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Autumn Statement 2023: Benefits to rise 6.7% but tougher sanctions on the way

Autumn Statement 2023: Benefits to rise 6.7% but tougher sanctions on the way
Paloma Kubiak
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Paloma Kubiak

The Government confirmed working age benefits will be uprated by 6.7% next April, but it has placed greater emphasis on getting people back to work, with tougher sanctions for disengaged claimants.

As part of today’s Autumn Statement, Chancellor Jeremy Hunt said he was aware of speculation that the Government would increase benefits next year by the lower 4.6% October inflation figure.

However, he said the cost-of-living pressures remain at their “most acute” for the poorest families.

“So instead, the Government has decided to increase Universal Credit and other benefits from next April by 6.7% in line with September’s inflation figure, an average increase of £470 for 5.5 million households next year. Vital support to those on the very lowest incomes,” Hunt said.

He added that for those who cannot work for legitimate reasons, “there must always be a safety net”.

But while unemployment has fallen by over one million people, post-pandemic there are still over seven million adults of working age (excluding students) who are not working, despite nearly one million vacancies in the economy.

“Many can and want to work, but our system makes that too hard”, Hunt said.

As such, the ‘Back to Work Plan’ will reform the fit note process so that treatment rather than time off work becomes the default.

The Work Capability Assessment will be reformed “to reflect greater flexibility and availability of home working after the pandemic” and £1.3bn will be spent over the next five years to help nearly 700,000 people with health conditions find jobs.

Meanwhile, the Universal Credit sanctions regime will be strengthened which will “further enforce the Government’s expectation that those who can work must engage with the support available or lose their benefits”.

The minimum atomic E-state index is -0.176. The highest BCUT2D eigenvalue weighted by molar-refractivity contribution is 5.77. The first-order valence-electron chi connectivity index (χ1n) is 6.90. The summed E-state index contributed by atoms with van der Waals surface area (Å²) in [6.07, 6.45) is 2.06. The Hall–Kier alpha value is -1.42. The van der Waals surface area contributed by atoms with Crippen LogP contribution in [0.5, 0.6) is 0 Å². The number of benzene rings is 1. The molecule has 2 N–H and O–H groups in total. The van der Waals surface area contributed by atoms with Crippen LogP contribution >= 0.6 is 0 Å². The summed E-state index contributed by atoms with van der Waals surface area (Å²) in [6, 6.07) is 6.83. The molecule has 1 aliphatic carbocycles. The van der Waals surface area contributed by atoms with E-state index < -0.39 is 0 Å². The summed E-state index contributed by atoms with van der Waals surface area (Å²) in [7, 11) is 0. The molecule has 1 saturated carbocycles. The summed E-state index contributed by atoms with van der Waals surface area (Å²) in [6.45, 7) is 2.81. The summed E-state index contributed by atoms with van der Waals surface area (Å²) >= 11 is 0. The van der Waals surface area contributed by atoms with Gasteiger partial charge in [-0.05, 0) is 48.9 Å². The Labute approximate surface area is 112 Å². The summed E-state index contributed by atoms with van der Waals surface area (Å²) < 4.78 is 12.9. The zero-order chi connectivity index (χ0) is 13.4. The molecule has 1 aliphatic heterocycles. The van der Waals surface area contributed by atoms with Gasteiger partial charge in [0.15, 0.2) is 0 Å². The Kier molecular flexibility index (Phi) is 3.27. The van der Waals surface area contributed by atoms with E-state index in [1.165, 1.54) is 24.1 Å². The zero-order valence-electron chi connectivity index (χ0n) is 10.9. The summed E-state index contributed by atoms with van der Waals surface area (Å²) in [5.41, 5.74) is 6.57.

If after 18 months of intensive support jobseekers have not found a job, claimants will be required to take part in mandatory work placement to increase skills and improve employability.

If people choose not to engage with the work search process for six months, their case will be closed and benefits will stop. This will also end their access to additional benefits such as free prescriptions and legal aid.

Reforms increase fear and distrust’

Melanie Wilkes, IPPR associate director for work and the welfare state, said:  “We welcome the expansion of specialist support for disabled people to go to work where there is no risk of a sanction. But at the same time, those who the Government thinks can work from home will be compelled to do so, or face a sanction if they don’t. This will increase fear and distrust at a time when the DWP is trying to reach people facing the greatest barriers to work.”

Bertrand Stern-Gillet, CEO at Health Assured, said: “The Back to Work Plan announced today with ‘treatment not time off as the default’ sounds promising on paper, but the reality could be very different. I will be interested to see what support the Government is planning to put in place for small organisations employing people coming back into work from long-term sickness. It could be somewhat naïve to look at working from home as a miraculous cure for all those with mental health and mobility conditions.

“For those already struggling with poor mental health, this plan could have a devastating impact if the correct support mechanisms are not put in place, including an occupational health provision.

“While it’s right the Government is looking for ways to support people back into work, it’s important that they ensure the proper support is in place both for the thousands of people this will impact as well as the organisations and employers hiring them.”